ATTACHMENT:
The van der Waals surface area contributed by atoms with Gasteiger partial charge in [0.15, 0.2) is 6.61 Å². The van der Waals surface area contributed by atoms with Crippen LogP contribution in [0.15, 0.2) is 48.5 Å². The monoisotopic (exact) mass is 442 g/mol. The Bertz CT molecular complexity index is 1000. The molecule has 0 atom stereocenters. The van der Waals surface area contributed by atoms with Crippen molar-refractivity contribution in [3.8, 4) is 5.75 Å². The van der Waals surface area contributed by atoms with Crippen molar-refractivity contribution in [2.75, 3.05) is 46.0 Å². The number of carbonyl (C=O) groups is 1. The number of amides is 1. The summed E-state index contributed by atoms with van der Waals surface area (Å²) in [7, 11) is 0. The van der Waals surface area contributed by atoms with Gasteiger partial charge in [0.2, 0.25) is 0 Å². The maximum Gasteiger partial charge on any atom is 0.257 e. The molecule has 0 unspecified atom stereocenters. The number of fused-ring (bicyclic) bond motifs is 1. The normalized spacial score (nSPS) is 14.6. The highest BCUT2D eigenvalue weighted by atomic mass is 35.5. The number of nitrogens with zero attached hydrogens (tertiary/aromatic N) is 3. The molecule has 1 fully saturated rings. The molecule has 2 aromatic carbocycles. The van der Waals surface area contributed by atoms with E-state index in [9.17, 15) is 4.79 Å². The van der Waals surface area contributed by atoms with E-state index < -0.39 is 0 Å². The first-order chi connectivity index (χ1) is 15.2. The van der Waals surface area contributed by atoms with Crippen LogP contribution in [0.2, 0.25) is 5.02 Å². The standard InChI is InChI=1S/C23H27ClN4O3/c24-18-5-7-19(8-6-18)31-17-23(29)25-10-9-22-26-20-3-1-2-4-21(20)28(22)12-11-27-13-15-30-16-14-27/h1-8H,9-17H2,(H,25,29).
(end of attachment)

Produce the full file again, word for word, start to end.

The van der Waals surface area contributed by atoms with Gasteiger partial charge in [0.15, 0.2) is 6.61 Å². The van der Waals surface area contributed by atoms with Crippen LogP contribution in [0.15, 0.2) is 48.5 Å². The monoisotopic (exact) mass is 442 g/mol. The Bertz CT molecular complexity index is 1000. The molecule has 0 atom stereocenters. The van der Waals surface area contributed by atoms with Crippen molar-refractivity contribution in [3.8, 4) is 5.75 Å². The van der Waals surface area contributed by atoms with Crippen molar-refractivity contribution in [2.75, 3.05) is 46.0 Å². The number of carbonyl (C=O) groups is 1. The number of amides is 1. The summed E-state index contributed by atoms with van der Waals surface area (Å²) in [7, 11) is 0. The van der Waals surface area contributed by atoms with Gasteiger partial charge in [0.2, 0.25) is 0 Å². The maximum Gasteiger partial charge on any atom is 0.257 e. The molecule has 0 unspecified atom stereocenters. The number of fused-ring (bicyclic) bond motifs is 1. The normalized spacial score (nSPS) is 14.6. The highest BCUT2D eigenvalue weighted by atomic mass is 35.5. The number of nitrogens with zero attached hydrogens (tertiary/aromatic N) is 3. The molecule has 1 fully saturated rings. The molecule has 2 aromatic carbocycles. The van der Waals surface area contributed by atoms with E-state index in [9.17, 15) is 4.79 Å². The van der Waals surface area contributed by atoms with E-state index < -0.39 is 0 Å². The first-order chi connectivity index (χ1) is 15.2. The van der Waals surface area contributed by atoms with Crippen LogP contribution in [0.2, 0.25) is 5.02 Å². The standard InChI is InChI=1S/C23H27ClN4O3/c24-18-5-7-19(8-6-18)31-17-23(29)25-10-9-22-26-20-3-1-2-4-21(20)28(22)12-11-27-13-15-30-16-14-27/h1-8H,9-17H2,(H,25,29).